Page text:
Three on the Third is a monthly series in which we highlight three books new to the library collection. Summaries of the books are provided along with shelf location and a link to the item in the catalog. This month we’re modifying it slightly to spotlight four exciting new additions across a variety of subject areas.
United States v. Apple Competition in America
by Chris Sagers
One of the most followed antitrust cases of recent times–United States v. Apple–reveals a missed truth: what Americans most fear is competition itself. In 2012 the Department of Justice accused Apple and five book publishers of conspiring to fix e-book prices. The evidence overwhelmingly showed an unadorned price-fixing conspiracy that cost consumers hundreds of millions of dollars. Yet before, during, and after the trial millions of Americans sided with the defendants. Pundits on the left and right condemned the government for its decision to sue, decrying Amazon’s market share, railing against a new high-tech economy, and rallying to defend beloved authors and publishers. For many, Amazon was the one that should have been put on trial. But why? One fact went unrecognized and unreckoned with: in practice, Americans have long been ambivalent about competition. Chris Sagers, a renowned antitrust expert, meticulously pulls apart the misunderstandings and exaggerations that industries as diverse as mom-and-pop grocers and producers of cast-iron sewer pipes have cited to justify colluding to forestall competition.
KF 1627 .S242 2019
Catalog Link – United States v. Apple
by Sarah Rose Cavanagh
Hivemind: A collective consciousness in which we share consensus thoughts, emotions, and opinions; a phenomenon whereby a group of people function as if with a single mind. Our views of the world are shaped by the stories told by our self-selected communities. Whether seeking out groups that share our tastes, our faith, our heritage, or other interests, since the dawn of time we have taken comfort in defining ourselves through our social groups. But what happens when we only socialize with our chosen group, to the point that we lose the ability to connect to people who don’t share our passions? What happens when our tribes merely confirm our world view, rather than expand it? The advent of social media and smartphones has amplified these tendencies in ways that spell both promise and peril. Our hive-ish natures benefit us in countless ways–combating the mental and physical costs of loneliness, connecting us with collaborators and supporters, and exposing us to entertainment and information beyond what we can find in our literal backyards. But of course, there are also looming risks–echo chambers, political polarization, and conspiracy theories that have already begun to have deadly consequences. Leading a narrative journey from the site of the Charlottesville riots to the boardrooms of Facebook, considering such diverse topics as zombies, neuroscience, and honeybees, psychologist and emotion regulation specialist Sarah Rose Cavanagh leaves no stone unturned in her quest to understand how social technology is reshaping the way we socialize. It’s not possible to turn back the clocks, and Cavanagh argues that there’s no need to; instead, she presents a fully examined and thoughtful call to cut through our online tribalism, dial back our moral panic about screens and mental health, and shore up our sense of community.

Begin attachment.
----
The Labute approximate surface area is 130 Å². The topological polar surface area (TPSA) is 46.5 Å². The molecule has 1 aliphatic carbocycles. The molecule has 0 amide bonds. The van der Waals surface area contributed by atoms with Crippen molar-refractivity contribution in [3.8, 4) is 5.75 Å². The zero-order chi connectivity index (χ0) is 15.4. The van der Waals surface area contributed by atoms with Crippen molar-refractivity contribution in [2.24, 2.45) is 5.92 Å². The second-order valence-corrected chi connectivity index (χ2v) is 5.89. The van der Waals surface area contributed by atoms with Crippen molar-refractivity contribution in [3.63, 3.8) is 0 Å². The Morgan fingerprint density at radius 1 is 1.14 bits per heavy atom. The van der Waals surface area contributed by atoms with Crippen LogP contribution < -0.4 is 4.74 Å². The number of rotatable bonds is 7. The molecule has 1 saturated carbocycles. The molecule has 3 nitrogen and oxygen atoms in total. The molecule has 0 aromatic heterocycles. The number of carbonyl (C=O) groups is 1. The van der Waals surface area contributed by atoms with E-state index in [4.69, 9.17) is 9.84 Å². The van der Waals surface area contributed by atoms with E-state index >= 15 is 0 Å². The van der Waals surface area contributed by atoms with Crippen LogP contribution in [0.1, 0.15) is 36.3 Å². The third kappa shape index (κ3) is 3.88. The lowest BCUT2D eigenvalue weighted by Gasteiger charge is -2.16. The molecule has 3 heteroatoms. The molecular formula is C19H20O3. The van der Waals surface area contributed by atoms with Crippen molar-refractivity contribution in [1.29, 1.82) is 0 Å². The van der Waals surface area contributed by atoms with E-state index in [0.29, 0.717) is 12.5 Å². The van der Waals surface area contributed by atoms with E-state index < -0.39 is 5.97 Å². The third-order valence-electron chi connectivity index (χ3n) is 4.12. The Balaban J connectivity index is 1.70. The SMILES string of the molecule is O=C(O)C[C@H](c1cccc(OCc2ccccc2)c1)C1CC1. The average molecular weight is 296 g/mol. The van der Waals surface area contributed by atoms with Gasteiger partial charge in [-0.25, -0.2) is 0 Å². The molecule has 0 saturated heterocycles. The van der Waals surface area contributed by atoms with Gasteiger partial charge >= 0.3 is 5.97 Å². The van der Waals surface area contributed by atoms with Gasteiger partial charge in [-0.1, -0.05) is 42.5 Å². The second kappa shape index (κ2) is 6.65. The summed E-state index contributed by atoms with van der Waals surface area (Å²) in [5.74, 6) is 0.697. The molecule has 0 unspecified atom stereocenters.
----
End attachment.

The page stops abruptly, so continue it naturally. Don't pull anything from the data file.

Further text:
HM 866 .C38 2019
Catalog Link – Hive Mind
An Empire of Deceit and the Origin of America’s Opioid Epidemic
by Barry Meier
Between 1999 and 2017, an estimated 250,000 Americans died from overdoses involving prescription painkillers, a plague ignited by the aggressive marketing of OxyContin by its maker, Purdue Pharma. Purdue, owned by a wealthy and secretive family–the Sacklers–knew early on that teenagers and others were abusing its billion dollar “wonder” drug. But Justice Department officials balked a decade ago when it came to meting out justice, allowing an opioid crisis to evolve into a catastrophe. Originally published in 2003 and hailed since as groundbreaking, Meier–in this thoroughly updated edition–reveals new and shocking information about how long the drug maker knew about OxyContin’s abuse, even as it marketed it aggressively, and the way government officials passed up opportunities to protect hundreds of thousands of lives. Equal parts crime thriller, medical detective story, and business expos, ̌ Pain Killer is the origin story of the opioid crisis, a hard-hitting look at how a supposed wonder drug became the gateway drug to a national tragedy.
HV 5822 .O99 M45 2018
Catalog Link – Pain Killer
The Memory Police
by Yoko Ogawa
On an unnamed island off an unnamed coast, objects are disappearing: first hats, then ribbons, birds, roses–until things become much more serious. Most of the island’s inhabitants are oblivious to these changes, while those few imbued with the power to recall the lost objects live in fear of the draconian Memory Police, who are committed to ensuring that what has disappeared remains forgotten. When a young woman who is struggling to maintain her career as a novelist discovers that her editor is in danger from the Memory Police, she concocts a plan to hide him beneath her floorboards. As fear and loss close in around them, they cling to her writing as the last way of preserving the past. A surreal, provocative fable about the power of memory and the trauma of loss, The Memory Police is a stunning new work from one of the most exciting contemporary authors writing in any language.
PL 858 .G37 H5713 2019
Catalog Link – The Memory Police